Tunisian president’s visit offers hope in Washington
WASHINGTON - The timing of the historic visit to the United States by Tunisia’s first democratically elected president could not have been better. Washington was reeling from the news that the Islamic State (ISIS) had overrun the Iraqi city of Ramadi, the latest episode in a string of bad tidings from the Arab world.
Enter Tunisia, the birthplace of the “Arab spring”, and one of the few places in the Middle East and North Africa where Washington sees a glimmer of hope.
Tunisian President Beji Caid Essebsi appeared to grasp the situation well. “We need the support of the US and maybe the US needs Tunisia, too,” he said during a White House meeting with US President Barack Obama.
The unprecedented attention that the Tunisian president and his delegation received and the calibre of meetings they had in Washington reflected the hope the United States has pinned on Tunisia and its democratic transition as a model for the region.
Obama offered both material and symbolic support to show his commitment to Tunisia and its nascent democracy. He even co-wrote an op-ed with Caid Essebsi in the Washington Post — unprecedented for a US president with an Arab leader. At the White House, Obama expressed faith in Tunisia’s experience and promise. “The United States believes in Tunisia, is invested in its success and will work as a steady partner for years to come,” he said.
Obama offered Tunisia increased economic assistance “so that ordinary Tunisians can feel the concrete benefits of a change to a more open and competitive economy”. He specifically pledged to provide Tunisia with $138 million in assistance for US Fiscal Year 2016, of which $62 million would finance military purchases. This amount is nearly double what the United States is providing in the current fiscal year. He also offered a $500 million loan-guarantee programme to bolster economic reforms in Tunisia.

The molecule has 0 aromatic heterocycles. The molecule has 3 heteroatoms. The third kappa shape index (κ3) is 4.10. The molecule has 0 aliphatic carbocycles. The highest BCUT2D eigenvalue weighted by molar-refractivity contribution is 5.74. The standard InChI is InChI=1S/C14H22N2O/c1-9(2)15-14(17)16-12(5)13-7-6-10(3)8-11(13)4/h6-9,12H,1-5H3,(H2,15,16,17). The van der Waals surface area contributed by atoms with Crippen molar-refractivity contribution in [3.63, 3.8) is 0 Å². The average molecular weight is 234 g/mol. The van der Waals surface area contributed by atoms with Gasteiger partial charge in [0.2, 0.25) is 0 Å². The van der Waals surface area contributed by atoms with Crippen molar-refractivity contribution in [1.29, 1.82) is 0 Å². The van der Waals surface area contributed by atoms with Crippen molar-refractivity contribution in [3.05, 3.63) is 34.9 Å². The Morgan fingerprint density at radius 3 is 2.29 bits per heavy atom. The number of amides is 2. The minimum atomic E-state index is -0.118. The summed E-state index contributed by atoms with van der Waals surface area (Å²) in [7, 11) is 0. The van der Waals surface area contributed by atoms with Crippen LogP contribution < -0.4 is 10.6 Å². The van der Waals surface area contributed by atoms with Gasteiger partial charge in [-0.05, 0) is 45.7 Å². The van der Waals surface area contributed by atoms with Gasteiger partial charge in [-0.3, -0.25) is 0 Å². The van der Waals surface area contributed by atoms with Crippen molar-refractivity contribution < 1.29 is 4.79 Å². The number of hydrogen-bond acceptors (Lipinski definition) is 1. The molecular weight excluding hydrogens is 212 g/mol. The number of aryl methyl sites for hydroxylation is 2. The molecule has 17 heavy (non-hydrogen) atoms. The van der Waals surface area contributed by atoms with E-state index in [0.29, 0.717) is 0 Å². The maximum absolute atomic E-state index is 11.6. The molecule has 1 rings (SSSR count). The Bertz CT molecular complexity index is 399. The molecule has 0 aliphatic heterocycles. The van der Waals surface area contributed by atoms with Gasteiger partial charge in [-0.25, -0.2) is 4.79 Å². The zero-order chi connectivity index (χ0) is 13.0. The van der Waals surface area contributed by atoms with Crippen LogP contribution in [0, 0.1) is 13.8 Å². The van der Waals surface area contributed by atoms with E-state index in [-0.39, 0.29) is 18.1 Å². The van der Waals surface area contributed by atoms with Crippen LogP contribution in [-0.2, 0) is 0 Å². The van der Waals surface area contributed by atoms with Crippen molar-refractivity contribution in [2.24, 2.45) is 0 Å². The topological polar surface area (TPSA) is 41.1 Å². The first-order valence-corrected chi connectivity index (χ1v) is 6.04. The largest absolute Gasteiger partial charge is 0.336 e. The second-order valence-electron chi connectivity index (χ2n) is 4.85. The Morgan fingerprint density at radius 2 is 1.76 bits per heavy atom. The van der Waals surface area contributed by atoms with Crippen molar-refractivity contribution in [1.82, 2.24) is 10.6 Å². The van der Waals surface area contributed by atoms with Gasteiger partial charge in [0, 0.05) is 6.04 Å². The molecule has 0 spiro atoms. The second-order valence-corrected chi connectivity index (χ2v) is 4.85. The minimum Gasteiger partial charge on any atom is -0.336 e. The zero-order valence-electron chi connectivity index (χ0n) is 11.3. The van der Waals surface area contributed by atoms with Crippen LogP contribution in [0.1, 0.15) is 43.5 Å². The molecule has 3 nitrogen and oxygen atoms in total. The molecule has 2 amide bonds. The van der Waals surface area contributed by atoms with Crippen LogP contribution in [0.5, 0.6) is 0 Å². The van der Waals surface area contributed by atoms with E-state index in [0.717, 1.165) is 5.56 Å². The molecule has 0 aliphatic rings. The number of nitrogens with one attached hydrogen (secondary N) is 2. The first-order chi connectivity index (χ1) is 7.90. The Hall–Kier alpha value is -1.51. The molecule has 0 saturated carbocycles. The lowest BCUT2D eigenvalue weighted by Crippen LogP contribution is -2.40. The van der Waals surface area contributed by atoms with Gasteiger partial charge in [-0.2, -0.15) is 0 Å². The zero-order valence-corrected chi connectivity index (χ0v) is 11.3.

On the security front, the leaders discussed the region’s chronic instability, especially in Tunisia’s neighbour Libya, and its potential effects on Tunisia.
Obama spoke of the importance of continuing to “partner effectively” in efforts to stabilise Libya “so that we don’t have a failed state and a power vacuum that ends up affecting the situation in Tunisia, as well”.
The most important announcement was Obama’s intention to designate Tunisia as a “major non- NATO ally” of the United States. Few countries have gained that status, which is largely symbolic but does include tangible benefits, such as making it easier and less expensive for Tunisia to acquire US weapons and equipment.
The two sides signed a memorandum of understanding (MOU) that highlighted American commitment to strengthen Tunisia’s “democratic path” by helping it achieve greater economic growth.
Mohsen Marzouk, the Tunisian president’s adviser for political affairs, said the agreements with the United States would give the relationship between the two countries “a new horizon”. US Secretary of State John Kerry said he saw the MOU as an important message. The memorandum, he said, “reflects the breadth and the depth of the commitment that we are making”.